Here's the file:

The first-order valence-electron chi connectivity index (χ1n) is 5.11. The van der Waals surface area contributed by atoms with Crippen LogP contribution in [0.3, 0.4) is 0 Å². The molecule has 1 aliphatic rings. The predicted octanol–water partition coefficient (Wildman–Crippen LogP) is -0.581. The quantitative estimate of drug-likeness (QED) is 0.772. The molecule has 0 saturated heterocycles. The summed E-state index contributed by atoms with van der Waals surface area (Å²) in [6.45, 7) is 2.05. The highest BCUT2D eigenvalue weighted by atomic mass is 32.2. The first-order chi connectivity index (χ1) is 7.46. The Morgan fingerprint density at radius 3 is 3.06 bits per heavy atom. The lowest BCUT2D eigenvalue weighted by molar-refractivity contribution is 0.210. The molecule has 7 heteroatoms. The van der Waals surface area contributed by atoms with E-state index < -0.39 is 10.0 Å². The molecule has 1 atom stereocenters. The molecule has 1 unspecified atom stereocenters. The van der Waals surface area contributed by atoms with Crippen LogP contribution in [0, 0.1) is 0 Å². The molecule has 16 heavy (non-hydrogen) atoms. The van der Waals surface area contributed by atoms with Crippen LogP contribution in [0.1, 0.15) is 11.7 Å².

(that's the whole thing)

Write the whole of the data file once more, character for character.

The first-order valence-electron chi connectivity index (χ1n) is 5.11. The van der Waals surface area contributed by atoms with Crippen LogP contribution in [0.3, 0.4) is 0 Å². The molecule has 1 aliphatic rings. The predicted octanol–water partition coefficient (Wildman–Crippen LogP) is -0.581. The quantitative estimate of drug-likeness (QED) is 0.772. The molecule has 0 saturated heterocycles. The summed E-state index contributed by atoms with van der Waals surface area (Å²) in [6.45, 7) is 2.05. The highest BCUT2D eigenvalue weighted by atomic mass is 32.2. The first-order chi connectivity index (χ1) is 7.46. The Morgan fingerprint density at radius 3 is 3.06 bits per heavy atom. The lowest BCUT2D eigenvalue weighted by molar-refractivity contribution is 0.210. The molecule has 7 heteroatoms. The van der Waals surface area contributed by atoms with E-state index < -0.39 is 10.0 Å². The molecule has 1 atom stereocenters. The molecule has 1 unspecified atom stereocenters. The van der Waals surface area contributed by atoms with Crippen LogP contribution in [0, 0.1) is 0 Å². The molecule has 16 heavy (non-hydrogen) atoms. The van der Waals surface area contributed by atoms with Crippen LogP contribution in [0.1, 0.15) is 11.7 Å².